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An image of A rake's progress: plate 8 by William Hogarth

William Hogarth

(England 10 Nov 1697 – 25 or 26 October 1764)

Title
A rake's progress: plate 8
Other titles:
A rake's progress: the madhouse
Year
1735
Media category
Print
Materials used
etching and engraving
Edition
iii of 3 states
Dimensions

36.0 x 41.0 cm platemark; 37.6 x 43.0 cm sheet

Signature & date
Not signed. Not dated.
Credit
Purchased 2006
Accession number
54.2006.8
Location
Not on display
Further information

Hogarth was the first major British artist, equally famous in his day as a painter, engraver and polemicist, championing the cause of British artists and attacking foreign (French) influences and styles. He was, above all, a Londoner, who captured the vitality and swirling crowds of the metropolis like no artist before him. Covent Garden, Leicester Square, St Martin’s Lane, Charing Cross, The Strand: these neighbourhoods – at once polite and glittering, crude and filthy – were Hogarth’s daily stomping grounds and his source of inspiration. His work provides a vigorous picture of early Georgian London comparable in its extent and detail to Charles Dickens’s panorama of that city in the Victorian age.

Hogarth had an extraordinary gift for narrative invention. He developed the storytelling aspect of printed pictures to heights seldom reached before or since, so that all the implications of the drama are apparent to the spectator. Each face, each pose, each movement, each interaction solicits our attention and drives the story forward, elaborating a moral narrative of past, present and future. In this respect, his art has much in common with the emerging English novel, which was also attempting to tell an affecting human story, woven through with exuberant scenes of roguery, escapade and robust humour.

After a few years of painting portraits and conversation pieces, which failed to bring in sufficient cash, Hogarth decided, as he recounts in his Autobiographical notes, to ‘turn my thoughts to a still more new way of proceeding, viz. painting and Engraving modern moral subject[s] a field unbroken up in any Country or any age’. These modern moral subjects, beginning with A harlot’s progress in six scenes in 1732, were a new form of art created by Hogarth and regarded as his most important achievement.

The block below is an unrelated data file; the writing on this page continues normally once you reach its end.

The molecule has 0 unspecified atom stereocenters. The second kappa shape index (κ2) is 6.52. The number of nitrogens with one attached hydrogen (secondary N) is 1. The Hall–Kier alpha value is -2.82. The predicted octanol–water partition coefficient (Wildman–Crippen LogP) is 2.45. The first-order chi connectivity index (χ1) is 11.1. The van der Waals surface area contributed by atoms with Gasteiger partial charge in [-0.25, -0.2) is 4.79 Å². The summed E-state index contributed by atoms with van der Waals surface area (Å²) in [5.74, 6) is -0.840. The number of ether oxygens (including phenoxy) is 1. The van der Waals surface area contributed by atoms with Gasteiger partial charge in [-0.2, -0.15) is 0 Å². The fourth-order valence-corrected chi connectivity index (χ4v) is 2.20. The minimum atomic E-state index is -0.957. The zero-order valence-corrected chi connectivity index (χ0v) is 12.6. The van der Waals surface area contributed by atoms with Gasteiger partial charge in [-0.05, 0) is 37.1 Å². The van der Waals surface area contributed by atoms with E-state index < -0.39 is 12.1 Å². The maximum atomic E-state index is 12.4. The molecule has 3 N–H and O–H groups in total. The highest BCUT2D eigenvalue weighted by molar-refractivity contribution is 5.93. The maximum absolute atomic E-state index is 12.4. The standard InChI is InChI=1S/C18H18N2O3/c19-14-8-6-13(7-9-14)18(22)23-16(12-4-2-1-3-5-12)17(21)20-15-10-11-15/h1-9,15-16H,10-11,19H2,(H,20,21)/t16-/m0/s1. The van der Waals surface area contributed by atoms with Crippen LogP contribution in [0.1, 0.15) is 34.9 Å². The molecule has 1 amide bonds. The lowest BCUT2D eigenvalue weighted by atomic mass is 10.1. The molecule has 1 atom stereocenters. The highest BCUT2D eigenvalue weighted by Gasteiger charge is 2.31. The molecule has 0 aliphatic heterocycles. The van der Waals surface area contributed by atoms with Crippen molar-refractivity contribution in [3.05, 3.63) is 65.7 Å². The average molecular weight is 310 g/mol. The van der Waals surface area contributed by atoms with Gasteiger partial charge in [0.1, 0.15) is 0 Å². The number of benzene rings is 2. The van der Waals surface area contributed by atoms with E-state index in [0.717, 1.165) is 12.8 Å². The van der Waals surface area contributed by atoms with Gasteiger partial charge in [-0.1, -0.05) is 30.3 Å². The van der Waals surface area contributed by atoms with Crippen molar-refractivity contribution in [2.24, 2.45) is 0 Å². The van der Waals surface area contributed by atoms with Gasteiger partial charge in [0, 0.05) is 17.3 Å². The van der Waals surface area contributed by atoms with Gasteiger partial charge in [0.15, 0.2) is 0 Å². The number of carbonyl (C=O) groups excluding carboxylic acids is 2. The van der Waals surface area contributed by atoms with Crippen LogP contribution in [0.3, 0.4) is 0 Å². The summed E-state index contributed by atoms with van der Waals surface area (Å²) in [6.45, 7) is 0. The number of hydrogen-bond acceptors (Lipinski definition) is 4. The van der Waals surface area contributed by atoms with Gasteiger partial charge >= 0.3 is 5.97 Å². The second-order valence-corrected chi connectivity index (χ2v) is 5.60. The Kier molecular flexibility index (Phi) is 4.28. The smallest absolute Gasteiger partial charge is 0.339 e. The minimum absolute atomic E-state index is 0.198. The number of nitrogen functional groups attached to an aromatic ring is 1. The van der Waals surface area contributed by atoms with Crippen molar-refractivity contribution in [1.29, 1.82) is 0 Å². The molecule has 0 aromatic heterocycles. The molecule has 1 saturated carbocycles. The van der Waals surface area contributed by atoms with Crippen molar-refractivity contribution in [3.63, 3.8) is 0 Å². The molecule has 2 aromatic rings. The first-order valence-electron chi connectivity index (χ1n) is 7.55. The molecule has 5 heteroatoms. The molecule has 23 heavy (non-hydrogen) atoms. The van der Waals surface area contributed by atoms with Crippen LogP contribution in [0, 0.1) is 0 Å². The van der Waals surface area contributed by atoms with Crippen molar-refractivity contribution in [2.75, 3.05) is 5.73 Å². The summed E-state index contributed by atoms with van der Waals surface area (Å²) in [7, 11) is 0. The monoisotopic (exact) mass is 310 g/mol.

In the preface to his novel Joseph Andrews (1742), Hogarth’s great friend and ally Henry Fielding called Hogarth ‘a comic history painter’ whose art consists in the ‘exactest copying of nature’. Fielding was endeavouring to explain the differences between his own prose experiments and crude burlesque by means of analogy with Hogarth’s engraved narratives and their difference from the distortions of mere caricature. ‘Comic’ and ‘moral’ are fitting adjectives to describe Hogarth’s scenes of contemporary London life, for his indictment of folly and vice was done with satire – combined with an unforgettable sense of mischief and humour – rather than by dryly preaching virtue.

By mid 1734 Hogarth had completed eight paintings illustrating A rake’s progress, now in Sir John Soane’s Museum, London. The engravings were published in June 1735, immediately after the passing in parliament of the Copyright Act (also known as Hogarth’s Act), which protected the prints from piracies. Hogarth had been so angered by the cheap copies that appeared on the market soon after the publication of his last series, which undercut his sales, that he led the campaign to protect himself and other engravers from such malpractice.

A rake’s progress was envisaged by Hogarth as an exploration of the fashionable world in contrast to the sordid life of the harlot. The word ‘progress’ in the title would immediately have brought to mind the familiar pilgrim’s progress – an allegory of the Christian journey from sin through salvation to eternal happiness. But Hogarth’s ‘progress’ is, ironically, a tale of retrogression leading to despair and damnation. It tells the basic story of a middle-class boy, Tom Rakewell, who is led astray by the temptations of good fortune and the aspiration to assume the hedonistic lifestyle of an aristocratic rake. Progressively he squanders his inheritance and slides into poverty and madness. The verses along the bottom of each plate – commissioned from Hogarth’s friend John Hoadly – offer moral reflections on the hero’s gradual path to ruin and disaster.

Bibliography (1)

Ronald Paulson, Hogarth's graphic works, New Haven, 1965. cat.no. 139

Exhibition history (3)

A Rake's Progress: Hogarth and Hockney, Rex Irwin Art Dealer, Woollahra, Mar 2006–Mar 2006

Old Europe: Prints & drawings from the collection 1500-1800, Art Gallery of New South Wales, Sydney, 03 Jun 2006–06 Aug 2006

European prints and drawings 1500-1900, Art Gallery of New South Wales, Sydney, 30 Aug 2014–02 Nov 2014

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